One of the things I learned in my years of training as a chaplain was the difference between spirituality and religion. Most of us tend to believe that the two are the same thing, but they are not. They can be intertwined, and are for many people, but others have a strong spirituality without ever setting foot in a church.
There are the people who find great peace and contentment while sitting on the bank of a river or lake with a fishing pole in hand. My friend, Mr. Charles, knew that he was nurturing his spirituality as much at the lake as he was at home reading his Bible.
There are the farmers who work the land and can say that they never feel closer to God than when they are out at the break of dawn to see a spectacular sunrise. I can attest to that. Not that I’m such a great farmer, but every morning when I go outside I am overcome with awe and wonder at the beauty created for our enjoyment.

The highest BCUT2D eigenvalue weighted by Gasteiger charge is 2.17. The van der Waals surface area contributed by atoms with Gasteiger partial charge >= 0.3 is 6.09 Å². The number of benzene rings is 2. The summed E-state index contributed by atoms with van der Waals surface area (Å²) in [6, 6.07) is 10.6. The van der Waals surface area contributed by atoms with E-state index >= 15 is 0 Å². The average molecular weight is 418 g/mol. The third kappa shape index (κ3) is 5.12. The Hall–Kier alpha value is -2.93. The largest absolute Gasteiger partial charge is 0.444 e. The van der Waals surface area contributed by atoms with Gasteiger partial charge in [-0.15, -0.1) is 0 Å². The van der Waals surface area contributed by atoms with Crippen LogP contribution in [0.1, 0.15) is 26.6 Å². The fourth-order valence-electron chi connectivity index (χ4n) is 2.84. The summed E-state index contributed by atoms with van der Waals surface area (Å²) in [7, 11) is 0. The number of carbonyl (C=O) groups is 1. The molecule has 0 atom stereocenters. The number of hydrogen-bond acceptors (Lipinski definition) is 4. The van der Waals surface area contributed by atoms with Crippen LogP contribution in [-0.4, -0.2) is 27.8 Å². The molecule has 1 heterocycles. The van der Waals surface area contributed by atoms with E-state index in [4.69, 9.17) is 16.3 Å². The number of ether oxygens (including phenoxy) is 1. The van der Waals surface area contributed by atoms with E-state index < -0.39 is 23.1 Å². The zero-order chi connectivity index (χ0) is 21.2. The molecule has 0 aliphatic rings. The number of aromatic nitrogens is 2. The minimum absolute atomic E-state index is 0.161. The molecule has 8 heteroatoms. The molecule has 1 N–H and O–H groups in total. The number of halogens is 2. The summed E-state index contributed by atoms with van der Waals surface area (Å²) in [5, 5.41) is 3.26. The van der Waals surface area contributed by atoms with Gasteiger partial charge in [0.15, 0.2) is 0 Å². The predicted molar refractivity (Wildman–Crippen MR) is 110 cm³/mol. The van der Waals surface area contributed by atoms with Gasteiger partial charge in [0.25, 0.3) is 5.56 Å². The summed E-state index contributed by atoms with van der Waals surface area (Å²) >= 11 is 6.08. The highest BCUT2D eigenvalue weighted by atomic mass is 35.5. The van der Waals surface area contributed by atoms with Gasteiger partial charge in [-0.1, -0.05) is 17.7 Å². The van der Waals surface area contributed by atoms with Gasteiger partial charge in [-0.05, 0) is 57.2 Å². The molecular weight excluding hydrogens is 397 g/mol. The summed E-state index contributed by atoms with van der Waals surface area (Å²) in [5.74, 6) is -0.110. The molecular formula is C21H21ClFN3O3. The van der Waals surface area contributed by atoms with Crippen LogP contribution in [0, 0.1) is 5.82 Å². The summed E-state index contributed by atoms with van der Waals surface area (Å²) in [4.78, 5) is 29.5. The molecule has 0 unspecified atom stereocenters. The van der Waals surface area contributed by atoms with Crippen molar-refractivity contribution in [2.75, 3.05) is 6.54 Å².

We humans have something that separates us from the rest of the animals. Some people think of it as a soul, others refer to it as a “spirit center.” Whatever we do in our lives that make us feel whole and worthwhile is somehow connected to that spirit center. And this need to feel whole and worthwhile is as vital to our well-being as food and water and the air we breathe.
In my years of working at the hospital, I met many people who found religious practice to be the best way to feed their spirits, but I also met a number of folks who were relieved to find out that God would not strike them down for not going to church. I did, however, encourage them to nurture their spirituality in some way, whether it be through music, art, nature, or relationships with people. And to recognize that through that they were connecting with some power outside themselves, whether they called it God or not.
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